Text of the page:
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EDITORIAL NEW DAY FOR L.A. VILLARAIGOSA'S VICTORY OFFERS HOPE FOR CHANGES IN CITY HALL.

WITH the victory of Antonio Villaraigosa in the mayor's race on Tuesday, voters chose not just a new leader but a new direction for the city.

Even though the nasty campaign suppressed voting so that only 30 percent of those registered came to the polls, it couldn't suppress the desire of those who did turn out to make a change at the top.

The election was more than just a rout of Mayor James Hahn. It was a condemnation of what City Hall has become over the past four years: A place where moneyed interests get special treatment and the public gets stuck with the bill.

Forget the moniker of ``First Latino Mayor in 133 years.'' That's not what makes the ascension of Villaraigosa notable. The hope of the people invested in Villaraigosa is that he can use his charismatic personality to deliver on his promise to be the mayor for all the people - and not the divisive servant of the few that his predecessor had become.

He won a landslide victory by offering himself as a bold and visionary leader, someone who can reach out to all the factions of the city - Democrats and Republicans, businesses and workers, activists and developers - and find common ground that balances the interests of everyone.

Given his promise to unify the city, it was somehow fitting that Villaraigosa's tenure as mayor-elect began Wednesday in a trial by fire.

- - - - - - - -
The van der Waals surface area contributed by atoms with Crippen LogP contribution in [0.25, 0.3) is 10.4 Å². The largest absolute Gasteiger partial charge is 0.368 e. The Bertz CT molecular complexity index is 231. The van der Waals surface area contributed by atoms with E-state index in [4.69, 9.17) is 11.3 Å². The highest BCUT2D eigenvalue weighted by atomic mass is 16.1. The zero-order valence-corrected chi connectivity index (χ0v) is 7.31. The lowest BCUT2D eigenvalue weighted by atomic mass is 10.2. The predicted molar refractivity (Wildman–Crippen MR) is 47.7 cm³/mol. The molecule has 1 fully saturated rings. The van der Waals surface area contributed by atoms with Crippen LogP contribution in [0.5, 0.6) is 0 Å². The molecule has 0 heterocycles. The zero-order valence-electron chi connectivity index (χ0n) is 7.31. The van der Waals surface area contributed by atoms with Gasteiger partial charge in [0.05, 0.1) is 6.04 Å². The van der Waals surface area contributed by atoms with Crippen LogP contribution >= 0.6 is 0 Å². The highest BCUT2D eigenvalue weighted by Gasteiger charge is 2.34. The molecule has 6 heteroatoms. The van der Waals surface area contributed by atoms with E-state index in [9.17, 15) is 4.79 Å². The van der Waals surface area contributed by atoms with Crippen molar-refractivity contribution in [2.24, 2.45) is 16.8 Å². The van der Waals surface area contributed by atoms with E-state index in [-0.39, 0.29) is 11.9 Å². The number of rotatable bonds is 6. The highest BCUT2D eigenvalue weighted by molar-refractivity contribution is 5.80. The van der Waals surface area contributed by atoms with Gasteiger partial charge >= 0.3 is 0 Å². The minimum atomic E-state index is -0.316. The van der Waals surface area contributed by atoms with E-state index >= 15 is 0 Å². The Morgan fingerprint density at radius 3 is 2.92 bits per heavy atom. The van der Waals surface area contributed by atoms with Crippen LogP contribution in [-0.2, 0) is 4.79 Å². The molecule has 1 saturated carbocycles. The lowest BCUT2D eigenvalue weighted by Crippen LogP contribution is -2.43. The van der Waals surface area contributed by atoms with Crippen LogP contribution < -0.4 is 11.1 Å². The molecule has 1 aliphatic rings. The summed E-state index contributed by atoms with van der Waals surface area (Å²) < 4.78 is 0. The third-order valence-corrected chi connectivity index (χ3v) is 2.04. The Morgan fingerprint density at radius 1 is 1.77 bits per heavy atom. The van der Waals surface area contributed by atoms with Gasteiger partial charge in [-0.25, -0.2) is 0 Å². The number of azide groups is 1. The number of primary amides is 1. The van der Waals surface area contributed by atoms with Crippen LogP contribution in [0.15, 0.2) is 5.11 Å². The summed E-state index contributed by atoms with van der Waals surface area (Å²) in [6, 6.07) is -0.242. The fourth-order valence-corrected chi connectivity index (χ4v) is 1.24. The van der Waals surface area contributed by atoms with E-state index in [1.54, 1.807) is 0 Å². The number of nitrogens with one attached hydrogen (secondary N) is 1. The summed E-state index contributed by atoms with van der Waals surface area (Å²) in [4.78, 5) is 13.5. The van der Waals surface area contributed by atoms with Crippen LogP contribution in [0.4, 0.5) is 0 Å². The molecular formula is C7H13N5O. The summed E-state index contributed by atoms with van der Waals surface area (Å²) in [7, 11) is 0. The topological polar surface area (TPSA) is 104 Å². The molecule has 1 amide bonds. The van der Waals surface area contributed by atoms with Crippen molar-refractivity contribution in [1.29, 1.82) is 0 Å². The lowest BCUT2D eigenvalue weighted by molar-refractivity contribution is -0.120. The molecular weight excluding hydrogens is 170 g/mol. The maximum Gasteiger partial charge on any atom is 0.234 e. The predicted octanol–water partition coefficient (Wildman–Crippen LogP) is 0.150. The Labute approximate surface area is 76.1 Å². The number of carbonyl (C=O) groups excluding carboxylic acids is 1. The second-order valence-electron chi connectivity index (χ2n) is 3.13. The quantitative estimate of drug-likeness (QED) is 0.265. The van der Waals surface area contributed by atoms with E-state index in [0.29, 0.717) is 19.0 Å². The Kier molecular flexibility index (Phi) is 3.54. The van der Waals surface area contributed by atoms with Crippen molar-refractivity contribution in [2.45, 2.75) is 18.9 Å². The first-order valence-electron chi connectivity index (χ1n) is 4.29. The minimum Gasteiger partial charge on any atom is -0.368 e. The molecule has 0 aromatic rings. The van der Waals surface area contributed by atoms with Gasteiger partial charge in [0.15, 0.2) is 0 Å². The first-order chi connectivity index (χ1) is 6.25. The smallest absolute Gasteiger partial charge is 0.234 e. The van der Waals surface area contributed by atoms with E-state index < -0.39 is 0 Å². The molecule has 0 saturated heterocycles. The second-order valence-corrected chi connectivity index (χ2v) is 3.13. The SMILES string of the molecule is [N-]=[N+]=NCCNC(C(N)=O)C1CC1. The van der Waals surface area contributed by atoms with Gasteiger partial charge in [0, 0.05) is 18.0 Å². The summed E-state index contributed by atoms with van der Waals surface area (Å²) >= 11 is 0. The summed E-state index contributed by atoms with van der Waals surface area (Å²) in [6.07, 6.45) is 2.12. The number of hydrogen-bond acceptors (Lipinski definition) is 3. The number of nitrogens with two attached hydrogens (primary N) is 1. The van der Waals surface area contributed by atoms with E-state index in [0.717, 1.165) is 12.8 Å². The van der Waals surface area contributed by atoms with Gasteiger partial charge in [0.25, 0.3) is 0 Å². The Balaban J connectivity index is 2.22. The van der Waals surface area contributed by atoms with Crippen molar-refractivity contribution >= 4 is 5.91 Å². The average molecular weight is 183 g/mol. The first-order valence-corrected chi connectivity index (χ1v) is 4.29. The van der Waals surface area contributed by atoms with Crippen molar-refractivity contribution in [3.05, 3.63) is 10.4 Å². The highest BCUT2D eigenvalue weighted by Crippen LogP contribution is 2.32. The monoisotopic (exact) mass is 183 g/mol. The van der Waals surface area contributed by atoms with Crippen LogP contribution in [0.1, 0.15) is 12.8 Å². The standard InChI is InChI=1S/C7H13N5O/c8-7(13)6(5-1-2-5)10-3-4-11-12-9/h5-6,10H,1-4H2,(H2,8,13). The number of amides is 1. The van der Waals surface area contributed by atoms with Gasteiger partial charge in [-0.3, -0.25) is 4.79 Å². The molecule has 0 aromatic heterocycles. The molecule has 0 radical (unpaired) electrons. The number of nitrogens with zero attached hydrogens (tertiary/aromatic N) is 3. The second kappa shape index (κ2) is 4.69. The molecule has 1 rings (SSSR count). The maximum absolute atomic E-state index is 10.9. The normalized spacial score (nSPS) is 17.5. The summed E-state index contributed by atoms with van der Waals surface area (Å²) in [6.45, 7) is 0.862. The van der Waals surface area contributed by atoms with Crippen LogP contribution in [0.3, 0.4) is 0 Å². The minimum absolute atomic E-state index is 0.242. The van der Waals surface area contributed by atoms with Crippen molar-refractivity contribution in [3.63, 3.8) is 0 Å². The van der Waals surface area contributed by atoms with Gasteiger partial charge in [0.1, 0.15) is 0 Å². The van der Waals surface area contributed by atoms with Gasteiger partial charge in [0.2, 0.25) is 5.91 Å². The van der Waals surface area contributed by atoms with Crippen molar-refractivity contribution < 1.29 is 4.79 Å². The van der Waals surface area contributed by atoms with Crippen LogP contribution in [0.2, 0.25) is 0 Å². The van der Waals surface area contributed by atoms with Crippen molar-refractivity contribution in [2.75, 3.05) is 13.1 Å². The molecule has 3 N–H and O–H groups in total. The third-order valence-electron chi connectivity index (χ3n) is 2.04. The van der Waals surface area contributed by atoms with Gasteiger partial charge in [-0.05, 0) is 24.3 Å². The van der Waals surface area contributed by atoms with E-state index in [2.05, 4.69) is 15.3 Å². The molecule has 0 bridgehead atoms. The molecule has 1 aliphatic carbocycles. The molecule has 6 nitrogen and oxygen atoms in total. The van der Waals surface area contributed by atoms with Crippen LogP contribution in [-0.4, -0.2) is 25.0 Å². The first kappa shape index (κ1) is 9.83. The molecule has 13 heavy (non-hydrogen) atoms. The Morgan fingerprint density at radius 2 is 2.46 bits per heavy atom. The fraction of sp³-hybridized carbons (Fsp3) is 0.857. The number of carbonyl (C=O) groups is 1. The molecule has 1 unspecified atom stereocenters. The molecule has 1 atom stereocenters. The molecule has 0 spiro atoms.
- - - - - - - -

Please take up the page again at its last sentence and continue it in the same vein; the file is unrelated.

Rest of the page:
What was supposed to be a simple media event at Taft High School in Woodland Hills to promote a new partnership between City Hall and the Los Angeles Unified School District turned into something quite different. Several fights broke out among students before his arrival, and rumors spread that they were racially motivated. School officials locked down the school and considered canceling his appearance.

But the councilman came anyhow and addressed the media as Los Angeles Police Department helicopters buzzed overhead and angry parents shouted their concerns. He offered assurances from police and school officials that the incidents were isolated and not racially motivated, and that he will do all in his power to reduce tensions and create better understanding.

It was supposed to be a day of symbolism and it was, in an unintended way.

Tensions across the lines of race, class and region run high in Los Angeles. The city had moved forward under Richard Riordan's leadership but lost ground under Hahn, who rarely took responsibility for the things that went wrong and too often put a higher premium on political advantage than solving problems.

Despite his massive victory, many voters saw Villaraigosa as the lesser of two evils and remain skeptical that he can deliver on his promise to bring people together.

The incident at Taft High should be a warning that he has little room to skirt his commitments. The needs of the city are great and so are the challenges the mayor-elect faces.

Los Angeles deserves nothing less than his tireless energy to make the city a better place for all its people.
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Title Annotation:Editorial
Publication:Daily News (Los Angeles, CA)
Article Type:Editorial
Date:May 19, 2005
Words:503
Previous Article:EDITORIAL NOT ENOUGH? GOVERNOR'S BUDGET HAS MORE MONEY FOR SCHOOLS THAN EVER, SO WHY ARE HIS CRITICS COMPLAINING?
Next Article:VICTORY CAME IN 13 OF 15 DISTRICTS HAHN LOST SUPPORT OF MINORITIES, VALLEY.


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